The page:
- Call Internal Affairs at 979-764-3651 during business hours.
- Call 979-764-3600 and ask to speak with a supervisor.
- Email: email@example.com.
- Mail: CSPD Internal Affairs, P.O. Box 9960, College Station, TX 77842.
Complaints are thoroughly explored by an assigned investigator, reviewed by the chain of command, and then sent to a chief for final disposition. When the investigation is complete, we notify the complainant. If necessary, and depending on the circumstances, we discipline the officer or provide additional training.
For more information, go to cstx.gov/police. Compliments and Complaints pamphlets are available in the department lobby and College Station City Hall.
Recruiting and Training
CSPD seeks to recruit and hire good people who possess a servant’s heart and dedicate themselves to continuous improvement. We want our personnel to serve with compassion, respect, and kindness. We are fully committed to character-based hiring and enlisting employees who will adhere to the highest level of professional service and standards.
Our organization strives to mirror the diversity of our city demographics. The police department is underrepresented by minority employees, and we don’t reflect the demographics we want to achieve. In spite of targeted recruiting efforts, we fall short.
We implore our citizens to encourage minority citizens to consider the police department as viable career choice. We ask that they inspire our youth to learn more about policing and consider it a noble profession where serving others can be a fulfilling career.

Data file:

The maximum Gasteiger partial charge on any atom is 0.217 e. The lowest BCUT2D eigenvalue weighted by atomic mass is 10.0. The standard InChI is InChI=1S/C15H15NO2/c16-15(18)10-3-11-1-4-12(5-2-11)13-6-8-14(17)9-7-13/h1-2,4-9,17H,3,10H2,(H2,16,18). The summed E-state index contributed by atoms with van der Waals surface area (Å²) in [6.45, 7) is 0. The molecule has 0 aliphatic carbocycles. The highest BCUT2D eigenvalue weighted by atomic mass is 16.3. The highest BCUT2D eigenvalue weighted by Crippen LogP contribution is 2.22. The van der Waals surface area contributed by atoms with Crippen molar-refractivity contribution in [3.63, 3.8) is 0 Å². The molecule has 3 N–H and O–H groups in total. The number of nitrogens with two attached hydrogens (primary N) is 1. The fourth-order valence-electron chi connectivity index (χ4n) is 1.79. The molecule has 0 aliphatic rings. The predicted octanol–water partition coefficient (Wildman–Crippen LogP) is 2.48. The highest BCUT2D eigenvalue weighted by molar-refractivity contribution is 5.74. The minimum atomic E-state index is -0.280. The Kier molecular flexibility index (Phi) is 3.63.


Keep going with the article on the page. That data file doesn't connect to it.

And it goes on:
Our meticulous hiring process includes a rigorous exam, physical test, extensive board interviews, thorough background investigation, polygraph exam, psychological evaluation, and an interview with a chief. When the process is complete, new officers attend a basic, 17-week police academy.
After graduation, officers participate in a field training program. We pair them with field training officers who have been selected and trained to ensure they pass on the appropriate practices and principles. The new officers then endure an additional 20 weeks of field training and first-hand observation.
We emphasize providing state-of-the-art training with a focus on de-escalation techniques and crisis intervention. Our overriding policy is to respect and value human life.
Use of Force
Each year, we average about 100,000 citizen contacts. Those contact lead to the use force about 100 times.
An officer’s determination for using force and the level of force used is based upon the officer’s evaluation of the situation in light of the totality of the circumstances known to the officer at the time the force is applied. The determination is based upon what a reasonably prudent officer would use under the same or similar situations, rather than the perfect vision of hindsight.
Due to the consequential nature of using any degree of force — including deadly force — our officers receive annual training on our Use of Force Policy and the authority to use force under the Texas Penal Code. Employees receive legal updates on the use of force as changes occur.